Sunday, April 10, 2011

Journal of An American Arcology

THE STORY OF HOW A LITTLE GAS STATION ON CRENSHAW BOULEVARD GOT ME FINALLY OFF THE STREET (Part 1)

by James Jarvis

My story here starts with my discovery of the Arco during my 60 month bout with homelessness, during which time I had gone A LITTLE mad from sleep depravation and had come to see the violent philosophies espoused in a movie called “The Fight Club” as a homeless man’s epiphany.

I traveled around the Los Angeles basin from city to city for years, looking for cheap shelter and fistfights. Often that meant crack motels. I would stay a day or two, rattle at least one flophouse resident, then move back out on to the street.

It was during a two-day stay at the Motel Marquis that I discovered the Arco. Little did I know then that the little gas station would eventually provide me with the stability I needed to stay off the street.

Inviting Low Men In Orange Vests To Join The Fight Club

Almost got my ass whoopin' a few minutes ago at the Arco station on Crenshaw that I had walked over to for cigarettes. They didn't have my brand (Carlton Menthol), so I was spoilin' for satisfaction.

Some road construction workers (orange jackets, jail tattoos and hard hats) were in the station on lunch break. One of them, an Aryan Brothers, goateed, cracker-looking, tobacco-chawing, thirty-something baby-killer-lookin' motherfucker, thought I was finished when I was standing at the counter trying to decide on an alternate brand.

He squeezed in and paid for his purchase and I whirled on him, glaring into his hard blue eyes, my face inches from his and yelled, "What am I? Fuckin' invisible, motherfucker? Invisible? Fuckin' invisible?"

It was on. I was delighted. This guy had bulging arm muscles. It would be a challenge. I'd get a full workout from this chiselnuts. Not like the half-assed flailing I get from the stinkards on the street.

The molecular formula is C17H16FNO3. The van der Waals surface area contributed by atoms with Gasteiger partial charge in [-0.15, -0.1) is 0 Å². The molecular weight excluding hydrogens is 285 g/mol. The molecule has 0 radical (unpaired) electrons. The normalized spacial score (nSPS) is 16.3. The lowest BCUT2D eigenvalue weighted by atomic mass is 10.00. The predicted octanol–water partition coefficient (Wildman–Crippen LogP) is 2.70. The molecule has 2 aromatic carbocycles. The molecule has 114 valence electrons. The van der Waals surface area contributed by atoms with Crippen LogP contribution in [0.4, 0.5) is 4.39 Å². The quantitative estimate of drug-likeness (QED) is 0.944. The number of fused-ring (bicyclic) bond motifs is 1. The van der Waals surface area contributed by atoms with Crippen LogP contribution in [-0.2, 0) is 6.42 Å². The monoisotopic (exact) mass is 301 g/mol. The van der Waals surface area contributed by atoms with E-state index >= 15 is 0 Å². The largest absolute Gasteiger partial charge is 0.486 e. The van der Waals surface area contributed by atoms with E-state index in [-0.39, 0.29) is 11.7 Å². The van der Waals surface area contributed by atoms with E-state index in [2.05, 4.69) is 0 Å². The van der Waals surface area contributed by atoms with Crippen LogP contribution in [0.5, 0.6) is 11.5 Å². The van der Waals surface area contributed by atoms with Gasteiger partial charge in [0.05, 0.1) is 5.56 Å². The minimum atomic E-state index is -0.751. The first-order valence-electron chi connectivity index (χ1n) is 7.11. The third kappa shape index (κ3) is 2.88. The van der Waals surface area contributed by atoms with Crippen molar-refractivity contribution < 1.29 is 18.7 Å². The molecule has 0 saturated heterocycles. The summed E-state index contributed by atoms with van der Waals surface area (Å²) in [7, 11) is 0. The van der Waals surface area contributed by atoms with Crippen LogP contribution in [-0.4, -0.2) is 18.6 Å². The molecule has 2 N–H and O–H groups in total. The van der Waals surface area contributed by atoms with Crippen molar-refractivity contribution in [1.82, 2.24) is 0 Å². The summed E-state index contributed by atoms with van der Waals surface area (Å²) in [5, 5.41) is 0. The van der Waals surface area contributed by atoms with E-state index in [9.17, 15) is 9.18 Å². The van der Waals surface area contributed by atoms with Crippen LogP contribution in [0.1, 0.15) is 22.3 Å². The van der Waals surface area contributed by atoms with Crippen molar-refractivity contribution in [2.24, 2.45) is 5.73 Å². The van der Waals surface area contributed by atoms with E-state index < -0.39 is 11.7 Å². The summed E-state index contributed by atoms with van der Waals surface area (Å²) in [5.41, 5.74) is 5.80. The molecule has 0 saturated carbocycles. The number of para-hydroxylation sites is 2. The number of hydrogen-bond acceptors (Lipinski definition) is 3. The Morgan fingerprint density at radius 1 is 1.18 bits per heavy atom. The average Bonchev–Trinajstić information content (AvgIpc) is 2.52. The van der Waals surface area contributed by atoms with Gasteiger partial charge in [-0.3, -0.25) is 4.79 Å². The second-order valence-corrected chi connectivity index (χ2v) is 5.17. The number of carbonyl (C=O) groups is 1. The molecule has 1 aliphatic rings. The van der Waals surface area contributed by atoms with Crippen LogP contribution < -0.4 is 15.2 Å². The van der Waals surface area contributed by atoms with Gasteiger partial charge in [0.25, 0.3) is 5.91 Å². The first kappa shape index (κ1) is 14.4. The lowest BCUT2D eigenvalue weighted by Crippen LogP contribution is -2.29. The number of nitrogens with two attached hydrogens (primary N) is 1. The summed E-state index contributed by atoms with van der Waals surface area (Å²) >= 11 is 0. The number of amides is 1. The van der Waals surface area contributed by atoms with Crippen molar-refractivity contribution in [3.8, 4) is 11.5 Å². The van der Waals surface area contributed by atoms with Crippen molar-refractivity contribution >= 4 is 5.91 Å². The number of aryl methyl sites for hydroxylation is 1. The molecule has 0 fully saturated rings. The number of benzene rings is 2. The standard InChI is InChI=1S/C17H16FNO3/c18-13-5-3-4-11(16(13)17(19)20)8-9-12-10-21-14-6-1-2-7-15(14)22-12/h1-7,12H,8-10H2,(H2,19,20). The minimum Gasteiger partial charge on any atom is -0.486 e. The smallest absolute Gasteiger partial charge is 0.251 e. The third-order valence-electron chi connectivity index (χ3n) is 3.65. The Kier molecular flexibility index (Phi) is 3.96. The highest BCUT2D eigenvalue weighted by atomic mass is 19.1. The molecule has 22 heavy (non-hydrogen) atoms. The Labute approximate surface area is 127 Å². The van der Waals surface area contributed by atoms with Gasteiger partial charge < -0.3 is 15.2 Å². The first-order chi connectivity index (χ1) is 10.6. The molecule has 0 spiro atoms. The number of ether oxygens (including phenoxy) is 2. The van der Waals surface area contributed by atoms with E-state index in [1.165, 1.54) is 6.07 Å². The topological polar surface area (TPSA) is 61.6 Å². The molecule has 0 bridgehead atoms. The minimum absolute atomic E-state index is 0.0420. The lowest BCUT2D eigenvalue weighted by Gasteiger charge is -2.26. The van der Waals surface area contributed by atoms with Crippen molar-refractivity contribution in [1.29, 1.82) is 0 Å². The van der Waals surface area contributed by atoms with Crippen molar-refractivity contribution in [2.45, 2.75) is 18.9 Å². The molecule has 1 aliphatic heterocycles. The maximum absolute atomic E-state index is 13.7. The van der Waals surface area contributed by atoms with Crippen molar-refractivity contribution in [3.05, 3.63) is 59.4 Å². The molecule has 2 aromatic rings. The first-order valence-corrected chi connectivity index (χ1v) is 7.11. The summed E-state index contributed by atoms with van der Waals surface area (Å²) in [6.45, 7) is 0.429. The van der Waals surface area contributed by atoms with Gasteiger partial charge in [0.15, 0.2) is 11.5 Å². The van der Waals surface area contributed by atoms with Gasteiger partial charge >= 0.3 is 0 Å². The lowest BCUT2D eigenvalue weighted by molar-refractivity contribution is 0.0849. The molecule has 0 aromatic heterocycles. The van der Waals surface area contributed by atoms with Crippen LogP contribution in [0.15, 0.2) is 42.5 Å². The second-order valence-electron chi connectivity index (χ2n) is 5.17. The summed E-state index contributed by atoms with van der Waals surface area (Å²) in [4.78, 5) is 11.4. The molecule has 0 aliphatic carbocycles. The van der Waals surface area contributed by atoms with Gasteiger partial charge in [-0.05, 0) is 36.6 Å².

He started to explain for just a second, then caught himself and changed to something like, "What the fuck is your problem?" and "We can settle this outside, asshole. C'mon!"

He was pacing outside the door as I decided on Benson & Hedges. One of his co-workers, a tall, smooth-skinned black kid in his twenties said something like "You shouldn'ta cussed his face. No call for that at all." The kid glared as I answered him that there was something wrong with me. The Arco clerk was horrified.

By the time I stepped outside and up to my ass whoopin', the supervisor had caught on and was frantically calling my cracker to their truck. The cracker reluctantly got on the truck.

"You better walk on down the road," the supervisor yelled over at me as I walked toward the road repair truck. My cracker was frothing at the mouth, being held on the truck by two coworkers like an angry Pit Bull on a short leash. I walked up to the truck.

My cracker was yelling something like "Pink, pink". Must be some kind of prison jargon. I was yelling stuff like, "You want a piece of me?" and "Go for it".

Nose to nose, I smelled more than anger and sweat on him. I smelled his need for revenge. Not just on me, but on every motherfucker that had ever held him down, held him back, kept him in his low place.

The supervisor wedged in between us. He backed my cracker off with a few mumbled words I didn't hear and turned to me. 'He'd kill you if I let him, but I ain't gonna let him,' his eyes said.

When I saw it wasn't going to happen, I apologized to the supervisor. I felt kinda guilty messing up the supervisor's lunch break. Said I was just crazy. My cracker was pacing back and forth behind a line of men, still yellin' pink, pink.

"He apologized," the supervisor screamed to him, and then to me: "Walk on down the road. Just walk on down."

I walked a few steps away and froze at one more 'pink'. I turned around slowly, unwrapping my pack of Bensons like it was the only thing I had scheduled to do all day today and grinned my tooth-gapped crazy street-rat grin. The supervisor herded the rest of the great road beasts into the truck and glared at me. Guess I made his day, too.

Well, I said to myself as I walked back to the Motel Marquis, that was sufficiently stupid.

Little did I know then that I would come to live in the parking lot behind the little gas station and find peace with the idea of moving off the street.

 

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